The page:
The River Thames, London, England

The Thames River London, England
A prime waterway in southern England that runs 346 km through London, Oxford, Reading, and Windsor. Its best known with lots of mythology especially as it flows through central London. The River Thames was the major waterway highway between London and Westminster in the 16th/17th centuries. It has frozen over many times in the past – as early as AD 250 when it was frozen for 9 weeks. Then again in AD 923, 998, 1061, 1149 – 1150, 1204 – 1205, 1269 – 1270, 1281 – 1282, 1309 – 1310, 1407 – 1408, 1409 – 1410, 1434 – 1435, early 1506, 1513 – 1514, 1516 – 1517, and 1536 – 1537 – over 23 documented winters in which it froze over. After 1814 with warming temperatures, the river never frozen over completely again. The London Bridge may have contributed as it allowed the river to flow more freely and stopped it from slowing down enough to freeze. BZy 1858 the pollution in the river reached such great proportions that sittings at the House of Commons at Westminster had to be abandoned due to the stench – and this period was called “The Great Stink”. In the late 19th centure a massive clean-up took place and life returned to the dead waters in the mid 20th century. The river’s name is derived from the Celtic Temese and Tamesis or Tamesa – meaning “Dark one”. Between Southwark Bridge and Cannon Street railway bridge was a collison between a dredger and the Marchioness (a passenger vessel) on Aug. 20, 1989 resulting in the death of 51 people – it was the worst Thames disaster of the 20th century.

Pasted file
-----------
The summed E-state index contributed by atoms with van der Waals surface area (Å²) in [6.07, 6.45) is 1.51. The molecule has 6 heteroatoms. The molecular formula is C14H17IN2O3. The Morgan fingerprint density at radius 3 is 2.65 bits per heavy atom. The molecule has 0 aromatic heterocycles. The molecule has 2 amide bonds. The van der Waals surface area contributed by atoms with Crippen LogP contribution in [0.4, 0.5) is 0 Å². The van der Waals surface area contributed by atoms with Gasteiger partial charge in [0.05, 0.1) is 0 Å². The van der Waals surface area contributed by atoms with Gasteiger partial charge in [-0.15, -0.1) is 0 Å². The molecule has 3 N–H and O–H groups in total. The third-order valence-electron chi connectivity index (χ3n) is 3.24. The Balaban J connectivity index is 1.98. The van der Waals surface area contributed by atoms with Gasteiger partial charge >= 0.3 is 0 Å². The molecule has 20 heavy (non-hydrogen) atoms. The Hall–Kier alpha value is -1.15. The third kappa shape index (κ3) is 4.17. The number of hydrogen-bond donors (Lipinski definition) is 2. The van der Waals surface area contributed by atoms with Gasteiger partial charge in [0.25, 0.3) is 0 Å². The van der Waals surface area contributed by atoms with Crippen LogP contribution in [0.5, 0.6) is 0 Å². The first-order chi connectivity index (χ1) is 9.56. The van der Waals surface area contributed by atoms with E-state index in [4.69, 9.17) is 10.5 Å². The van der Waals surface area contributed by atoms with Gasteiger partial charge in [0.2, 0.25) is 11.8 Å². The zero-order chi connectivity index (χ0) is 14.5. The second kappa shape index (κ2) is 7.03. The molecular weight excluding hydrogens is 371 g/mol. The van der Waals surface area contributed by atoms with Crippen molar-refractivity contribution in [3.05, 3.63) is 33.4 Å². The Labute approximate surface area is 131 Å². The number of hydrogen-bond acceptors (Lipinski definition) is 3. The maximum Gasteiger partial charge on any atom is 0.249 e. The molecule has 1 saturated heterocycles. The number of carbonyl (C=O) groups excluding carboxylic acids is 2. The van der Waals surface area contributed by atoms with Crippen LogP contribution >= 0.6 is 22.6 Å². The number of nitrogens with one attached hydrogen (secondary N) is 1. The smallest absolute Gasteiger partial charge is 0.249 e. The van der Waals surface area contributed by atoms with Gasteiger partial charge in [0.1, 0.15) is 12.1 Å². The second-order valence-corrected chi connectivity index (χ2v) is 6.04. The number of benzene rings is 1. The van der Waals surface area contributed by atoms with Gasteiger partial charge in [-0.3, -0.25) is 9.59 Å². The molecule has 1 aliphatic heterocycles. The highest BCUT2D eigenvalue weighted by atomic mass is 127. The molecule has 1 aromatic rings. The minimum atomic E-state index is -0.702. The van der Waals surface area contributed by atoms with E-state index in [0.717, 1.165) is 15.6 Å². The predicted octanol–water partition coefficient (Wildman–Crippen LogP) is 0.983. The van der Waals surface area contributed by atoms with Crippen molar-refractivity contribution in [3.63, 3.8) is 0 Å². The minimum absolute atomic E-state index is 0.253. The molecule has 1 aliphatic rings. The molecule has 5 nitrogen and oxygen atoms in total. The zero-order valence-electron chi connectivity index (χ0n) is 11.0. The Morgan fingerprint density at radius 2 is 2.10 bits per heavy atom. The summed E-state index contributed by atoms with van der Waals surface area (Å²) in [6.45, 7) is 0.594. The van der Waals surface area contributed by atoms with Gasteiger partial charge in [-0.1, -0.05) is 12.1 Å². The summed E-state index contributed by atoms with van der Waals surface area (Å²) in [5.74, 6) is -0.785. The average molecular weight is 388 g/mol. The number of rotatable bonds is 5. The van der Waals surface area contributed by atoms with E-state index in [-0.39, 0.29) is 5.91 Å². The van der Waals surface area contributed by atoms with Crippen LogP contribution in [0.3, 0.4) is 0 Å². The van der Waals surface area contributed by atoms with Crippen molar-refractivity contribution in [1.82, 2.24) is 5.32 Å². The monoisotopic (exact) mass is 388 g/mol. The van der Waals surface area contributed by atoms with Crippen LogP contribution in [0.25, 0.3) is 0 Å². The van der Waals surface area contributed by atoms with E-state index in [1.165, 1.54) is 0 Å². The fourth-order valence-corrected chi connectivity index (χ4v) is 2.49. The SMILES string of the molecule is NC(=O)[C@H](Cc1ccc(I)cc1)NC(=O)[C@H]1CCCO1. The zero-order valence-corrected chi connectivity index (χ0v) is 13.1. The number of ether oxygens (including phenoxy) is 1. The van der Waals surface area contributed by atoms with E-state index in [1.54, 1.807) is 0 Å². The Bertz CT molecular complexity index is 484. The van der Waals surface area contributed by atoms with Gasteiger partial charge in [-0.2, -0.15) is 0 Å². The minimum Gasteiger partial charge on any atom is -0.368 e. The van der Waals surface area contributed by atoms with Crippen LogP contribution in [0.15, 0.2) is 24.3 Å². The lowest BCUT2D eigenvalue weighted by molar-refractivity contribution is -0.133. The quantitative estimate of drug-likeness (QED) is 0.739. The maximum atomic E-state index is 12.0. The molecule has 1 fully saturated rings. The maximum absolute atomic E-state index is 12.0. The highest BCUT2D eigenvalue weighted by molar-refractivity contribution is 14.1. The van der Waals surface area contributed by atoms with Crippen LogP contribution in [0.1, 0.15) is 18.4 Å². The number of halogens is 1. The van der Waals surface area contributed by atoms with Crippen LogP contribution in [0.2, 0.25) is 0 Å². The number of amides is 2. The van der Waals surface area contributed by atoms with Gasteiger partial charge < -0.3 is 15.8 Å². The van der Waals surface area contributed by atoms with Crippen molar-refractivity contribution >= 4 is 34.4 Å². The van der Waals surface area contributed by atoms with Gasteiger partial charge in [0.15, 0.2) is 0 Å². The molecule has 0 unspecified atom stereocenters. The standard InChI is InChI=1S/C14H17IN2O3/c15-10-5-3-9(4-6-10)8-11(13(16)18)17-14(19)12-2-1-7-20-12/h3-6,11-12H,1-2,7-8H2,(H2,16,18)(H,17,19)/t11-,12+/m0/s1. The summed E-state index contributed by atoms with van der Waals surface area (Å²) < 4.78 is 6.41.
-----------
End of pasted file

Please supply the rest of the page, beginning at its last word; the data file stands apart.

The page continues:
The London Eye on the Thames River

Thames River, London, England
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